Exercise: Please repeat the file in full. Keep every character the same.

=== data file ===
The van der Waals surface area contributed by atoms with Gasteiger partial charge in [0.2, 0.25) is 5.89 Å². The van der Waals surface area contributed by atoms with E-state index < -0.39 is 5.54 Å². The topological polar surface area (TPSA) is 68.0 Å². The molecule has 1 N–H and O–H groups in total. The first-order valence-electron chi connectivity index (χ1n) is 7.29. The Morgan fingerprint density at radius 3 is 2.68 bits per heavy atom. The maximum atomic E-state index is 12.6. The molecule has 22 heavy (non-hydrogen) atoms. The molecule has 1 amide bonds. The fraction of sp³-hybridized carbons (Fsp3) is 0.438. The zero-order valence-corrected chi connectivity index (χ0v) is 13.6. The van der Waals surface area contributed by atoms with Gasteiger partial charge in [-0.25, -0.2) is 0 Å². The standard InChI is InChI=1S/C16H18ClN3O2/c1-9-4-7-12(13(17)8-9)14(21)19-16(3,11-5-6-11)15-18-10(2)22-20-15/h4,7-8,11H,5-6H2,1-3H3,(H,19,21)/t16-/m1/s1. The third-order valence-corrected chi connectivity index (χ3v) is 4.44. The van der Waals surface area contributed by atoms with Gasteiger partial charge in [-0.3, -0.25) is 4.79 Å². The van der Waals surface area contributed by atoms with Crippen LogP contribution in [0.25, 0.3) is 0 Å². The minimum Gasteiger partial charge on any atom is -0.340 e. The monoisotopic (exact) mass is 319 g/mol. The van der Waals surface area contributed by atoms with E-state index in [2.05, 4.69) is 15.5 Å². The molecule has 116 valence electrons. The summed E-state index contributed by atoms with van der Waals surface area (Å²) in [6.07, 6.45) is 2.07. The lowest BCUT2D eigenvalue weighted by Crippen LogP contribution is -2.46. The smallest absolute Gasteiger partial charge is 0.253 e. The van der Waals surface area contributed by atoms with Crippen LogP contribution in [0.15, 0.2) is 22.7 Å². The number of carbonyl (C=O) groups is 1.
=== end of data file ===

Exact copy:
The van der Waals surface area contributed by atoms with Gasteiger partial charge in [0.2, 0.25) is 5.89 Å². The van der Waals surface area contributed by atoms with E-state index < -0.39 is 5.54 Å². The topological polar surface area (TPSA) is 68.0 Å². The molecule has 1 N–H and O–H groups in total. The first-order valence-electron chi connectivity index (χ1n) is 7.29. The Morgan fingerprint density at radius 3 is 2.68 bits per heavy atom. The maximum atomic E-state index is 12.6. The molecule has 22 heavy (non-hydrogen) atoms. The molecule has 1 amide bonds. The fraction of sp³-hybridized carbons (Fsp3) is 0.438. The zero-order valence-corrected chi connectivity index (χ0v) is 13.6. The van der Waals surface area contributed by atoms with Gasteiger partial charge in [-0.25, -0.2) is 0 Å². The standard InChI is InChI=1S/C16H18ClN3O2/c1-9-4-7-12(13(17)8-9)14(21)19-16(3,11-5-6-11)15-18-10(2)22-20-15/h4,7-8,11H,5-6H2,1-3H3,(H,19,21)/t16-/m1/s1. The third-order valence-corrected chi connectivity index (χ3v) is 4.44. The van der Waals surface area contributed by atoms with Gasteiger partial charge in [-0.3, -0.25) is 4.79 Å². The van der Waals surface area contributed by atoms with Crippen LogP contribution in [0.25, 0.3) is 0 Å². The minimum Gasteiger partial charge on any atom is -0.340 e. The monoisotopic (exact) mass is 319 g/mol. The van der Waals surface area contributed by atoms with E-state index in [2.05, 4.69) is 15.5 Å². The molecule has 116 valence electrons. The summed E-state index contributed by atoms with van der Waals surface area (Å²) in [6.07, 6.45) is 2.07. The lowest BCUT2D eigenvalue weighted by Crippen LogP contribution is -2.46. The smallest absolute Gasteiger partial charge is 0.253 e. The van der Waals surface area contributed by atoms with Crippen LogP contribution in [0.15, 0.2) is 22.7 Å². The number of carbonyl (C=O) groups is 1.